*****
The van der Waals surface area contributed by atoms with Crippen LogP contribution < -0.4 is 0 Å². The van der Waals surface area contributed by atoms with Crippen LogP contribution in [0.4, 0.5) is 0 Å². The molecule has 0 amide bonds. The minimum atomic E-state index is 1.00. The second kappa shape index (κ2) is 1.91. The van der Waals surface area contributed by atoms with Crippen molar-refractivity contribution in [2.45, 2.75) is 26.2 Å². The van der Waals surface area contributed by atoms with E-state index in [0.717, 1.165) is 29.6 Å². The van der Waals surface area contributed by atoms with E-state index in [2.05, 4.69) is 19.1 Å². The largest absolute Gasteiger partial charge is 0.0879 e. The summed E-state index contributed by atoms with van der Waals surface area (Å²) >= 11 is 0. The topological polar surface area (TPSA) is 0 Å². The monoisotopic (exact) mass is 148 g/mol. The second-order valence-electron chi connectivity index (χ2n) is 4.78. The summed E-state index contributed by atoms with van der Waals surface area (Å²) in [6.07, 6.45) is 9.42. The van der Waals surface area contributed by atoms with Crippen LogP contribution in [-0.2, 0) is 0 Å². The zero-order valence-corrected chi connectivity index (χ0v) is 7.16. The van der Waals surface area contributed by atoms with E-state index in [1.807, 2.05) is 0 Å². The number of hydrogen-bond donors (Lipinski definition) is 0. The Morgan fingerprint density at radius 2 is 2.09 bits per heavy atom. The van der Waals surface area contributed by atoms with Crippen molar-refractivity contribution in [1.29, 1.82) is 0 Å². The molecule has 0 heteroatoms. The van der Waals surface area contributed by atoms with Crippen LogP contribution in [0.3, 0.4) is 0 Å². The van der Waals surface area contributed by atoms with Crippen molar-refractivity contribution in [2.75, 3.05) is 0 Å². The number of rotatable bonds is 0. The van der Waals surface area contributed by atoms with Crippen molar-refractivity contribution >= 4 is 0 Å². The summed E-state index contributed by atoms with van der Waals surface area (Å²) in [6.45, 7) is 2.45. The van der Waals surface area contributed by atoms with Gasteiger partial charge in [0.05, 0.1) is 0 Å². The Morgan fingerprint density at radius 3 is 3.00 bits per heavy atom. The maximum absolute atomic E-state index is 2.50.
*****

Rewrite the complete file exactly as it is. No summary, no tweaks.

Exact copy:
The van der Waals surface area contributed by atoms with Crippen LogP contribution < -0.4 is 0 Å². The van der Waals surface area contributed by atoms with Crippen LogP contribution in [0.4, 0.5) is 0 Å². The molecule has 0 amide bonds. The minimum atomic E-state index is 1.00. The second kappa shape index (κ2) is 1.91. The van der Waals surface area contributed by atoms with Crippen molar-refractivity contribution in [2.45, 2.75) is 26.2 Å². The van der Waals surface area contributed by atoms with E-state index in [0.717, 1.165) is 29.6 Å². The van der Waals surface area contributed by atoms with E-state index in [2.05, 4.69) is 19.1 Å². The largest absolute Gasteiger partial charge is 0.0879 e. The summed E-state index contributed by atoms with van der Waals surface area (Å²) >= 11 is 0. The topological polar surface area (TPSA) is 0 Å². The monoisotopic (exact) mass is 148 g/mol. The second-order valence-electron chi connectivity index (χ2n) is 4.78. The summed E-state index contributed by atoms with van der Waals surface area (Å²) in [6.07, 6.45) is 9.42. The van der Waals surface area contributed by atoms with Crippen LogP contribution in [-0.2, 0) is 0 Å². The zero-order valence-corrected chi connectivity index (χ0v) is 7.16. The van der Waals surface area contributed by atoms with E-state index in [1.807, 2.05) is 0 Å². The number of hydrogen-bond donors (Lipinski definition) is 0. The Morgan fingerprint density at radius 2 is 2.09 bits per heavy atom. The van der Waals surface area contributed by atoms with Crippen molar-refractivity contribution in [1.29, 1.82) is 0 Å². The molecule has 0 heteroatoms. The van der Waals surface area contributed by atoms with Crippen LogP contribution in [0.3, 0.4) is 0 Å². The van der Waals surface area contributed by atoms with Crippen molar-refractivity contribution in [2.75, 3.05) is 0 Å². The number of rotatable bonds is 0. The van der Waals surface area contributed by atoms with Crippen molar-refractivity contribution >= 4 is 0 Å². The summed E-state index contributed by atoms with van der Waals surface area (Å²) in [6.45, 7) is 2.45. The van der Waals surface area contributed by atoms with Gasteiger partial charge in [0.05, 0.1) is 0 Å². The Morgan fingerprint density at radius 3 is 3.00 bits per heavy atom. The maximum absolute atomic E-state index is 2.50.